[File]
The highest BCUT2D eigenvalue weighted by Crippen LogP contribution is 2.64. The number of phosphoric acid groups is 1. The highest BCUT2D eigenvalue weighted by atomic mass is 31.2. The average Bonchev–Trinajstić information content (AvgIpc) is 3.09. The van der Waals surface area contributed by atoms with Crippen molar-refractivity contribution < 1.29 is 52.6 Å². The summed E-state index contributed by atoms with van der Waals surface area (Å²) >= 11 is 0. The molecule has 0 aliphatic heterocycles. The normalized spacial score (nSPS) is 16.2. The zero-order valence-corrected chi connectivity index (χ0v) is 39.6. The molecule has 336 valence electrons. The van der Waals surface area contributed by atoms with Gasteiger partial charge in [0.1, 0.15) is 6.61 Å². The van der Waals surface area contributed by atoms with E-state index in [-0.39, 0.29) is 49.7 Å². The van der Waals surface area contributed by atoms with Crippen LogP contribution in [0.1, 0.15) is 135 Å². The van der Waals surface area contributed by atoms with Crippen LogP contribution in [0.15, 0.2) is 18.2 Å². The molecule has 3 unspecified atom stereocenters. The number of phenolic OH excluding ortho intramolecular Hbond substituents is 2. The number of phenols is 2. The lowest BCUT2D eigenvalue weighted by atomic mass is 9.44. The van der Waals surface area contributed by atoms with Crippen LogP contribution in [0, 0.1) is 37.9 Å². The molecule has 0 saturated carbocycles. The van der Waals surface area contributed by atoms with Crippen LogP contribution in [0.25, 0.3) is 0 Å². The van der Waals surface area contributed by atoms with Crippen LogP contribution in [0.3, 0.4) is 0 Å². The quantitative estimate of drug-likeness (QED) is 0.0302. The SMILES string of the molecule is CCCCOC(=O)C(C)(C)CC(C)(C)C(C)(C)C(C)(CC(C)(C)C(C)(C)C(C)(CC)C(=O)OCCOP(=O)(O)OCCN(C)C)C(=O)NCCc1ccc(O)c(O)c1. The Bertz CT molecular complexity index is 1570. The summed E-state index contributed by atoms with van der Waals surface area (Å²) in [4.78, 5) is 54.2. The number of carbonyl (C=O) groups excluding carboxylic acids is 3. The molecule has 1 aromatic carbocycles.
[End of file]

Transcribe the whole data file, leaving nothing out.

The highest BCUT2D eigenvalue weighted by Crippen LogP contribution is 2.64. The number of phosphoric acid groups is 1. The highest BCUT2D eigenvalue weighted by atomic mass is 31.2. The average Bonchev–Trinajstić information content (AvgIpc) is 3.09. The van der Waals surface area contributed by atoms with Crippen molar-refractivity contribution < 1.29 is 52.6 Å². The summed E-state index contributed by atoms with van der Waals surface area (Å²) >= 11 is 0. The molecule has 0 aliphatic heterocycles. The normalized spacial score (nSPS) is 16.2. The zero-order valence-corrected chi connectivity index (χ0v) is 39.6. The molecule has 336 valence electrons. The van der Waals surface area contributed by atoms with Gasteiger partial charge in [0.1, 0.15) is 6.61 Å². The van der Waals surface area contributed by atoms with E-state index in [-0.39, 0.29) is 49.7 Å². The van der Waals surface area contributed by atoms with Crippen LogP contribution in [0.1, 0.15) is 135 Å². The van der Waals surface area contributed by atoms with Crippen LogP contribution in [0.15, 0.2) is 18.2 Å². The molecule has 3 unspecified atom stereocenters. The number of phenolic OH excluding ortho intramolecular Hbond substituents is 2. The number of phenols is 2. The lowest BCUT2D eigenvalue weighted by atomic mass is 9.44. The van der Waals surface area contributed by atoms with Crippen LogP contribution in [0, 0.1) is 37.9 Å². The molecule has 0 saturated carbocycles. The van der Waals surface area contributed by atoms with Crippen LogP contribution in [0.25, 0.3) is 0 Å². The van der Waals surface area contributed by atoms with Crippen LogP contribution in [0.3, 0.4) is 0 Å². The quantitative estimate of drug-likeness (QED) is 0.0302. The SMILES string of the molecule is CCCCOC(=O)C(C)(C)CC(C)(C)C(C)(C)C(C)(CC(C)(C)C(C)(C)C(C)(CC)C(=O)OCCOP(=O)(O)OCCN(C)C)C(=O)NCCc1ccc(O)c(O)c1. The Bertz CT molecular complexity index is 1570. The summed E-state index contributed by atoms with van der Waals surface area (Å²) in [4.78, 5) is 54.2. The number of carbonyl (C=O) groups excluding carboxylic acids is 3. The molecule has 1 aromatic carbocycles.